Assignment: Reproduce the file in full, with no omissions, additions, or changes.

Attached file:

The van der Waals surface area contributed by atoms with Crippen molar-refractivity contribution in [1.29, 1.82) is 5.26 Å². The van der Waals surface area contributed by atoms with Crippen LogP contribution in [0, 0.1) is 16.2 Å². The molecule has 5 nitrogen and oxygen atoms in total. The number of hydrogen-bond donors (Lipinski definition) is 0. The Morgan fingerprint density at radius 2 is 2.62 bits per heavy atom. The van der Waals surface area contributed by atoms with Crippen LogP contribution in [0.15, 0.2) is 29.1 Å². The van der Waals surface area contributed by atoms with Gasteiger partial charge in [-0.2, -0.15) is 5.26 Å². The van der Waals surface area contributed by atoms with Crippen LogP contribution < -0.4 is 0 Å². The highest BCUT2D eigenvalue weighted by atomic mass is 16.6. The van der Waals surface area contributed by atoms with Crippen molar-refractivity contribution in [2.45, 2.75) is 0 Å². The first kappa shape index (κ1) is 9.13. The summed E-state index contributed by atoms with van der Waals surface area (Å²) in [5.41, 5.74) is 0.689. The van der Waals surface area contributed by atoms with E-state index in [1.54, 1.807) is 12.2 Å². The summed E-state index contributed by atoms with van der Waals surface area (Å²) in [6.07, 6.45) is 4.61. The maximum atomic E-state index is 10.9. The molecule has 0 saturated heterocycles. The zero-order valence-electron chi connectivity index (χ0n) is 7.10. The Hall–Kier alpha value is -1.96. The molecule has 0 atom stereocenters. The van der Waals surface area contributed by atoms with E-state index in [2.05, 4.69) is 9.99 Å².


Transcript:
The van der Waals surface area contributed by atoms with Crippen molar-refractivity contribution in [1.29, 1.82) is 5.26 Å². The van der Waals surface area contributed by atoms with Crippen LogP contribution in [0, 0.1) is 16.2 Å². The molecule has 5 nitrogen and oxygen atoms in total. The number of hydrogen-bond donors (Lipinski definition) is 0. The Morgan fingerprint density at radius 2 is 2.62 bits per heavy atom. The van der Waals surface area contributed by atoms with Crippen LogP contribution in [0.15, 0.2) is 29.1 Å². The van der Waals surface area contributed by atoms with Gasteiger partial charge in [-0.2, -0.15) is 5.26 Å². The van der Waals surface area contributed by atoms with Crippen LogP contribution < -0.4 is 0 Å². The highest BCUT2D eigenvalue weighted by atomic mass is 16.6. The van der Waals surface area contributed by atoms with Crippen molar-refractivity contribution in [2.45, 2.75) is 0 Å². The first kappa shape index (κ1) is 9.13. The summed E-state index contributed by atoms with van der Waals surface area (Å²) in [5.41, 5.74) is 0.689. The van der Waals surface area contributed by atoms with E-state index in [1.54, 1.807) is 12.2 Å². The summed E-state index contributed by atoms with van der Waals surface area (Å²) in [6.07, 6.45) is 4.61. The maximum atomic E-state index is 10.9. The molecule has 0 saturated heterocycles. The zero-order valence-electron chi connectivity index (χ0n) is 7.10. The Hall–Kier alpha value is -1.96. The molecule has 0 atom stereocenters. The van der Waals surface area contributed by atoms with E-state index in [2.05, 4.69) is 9.99 Å².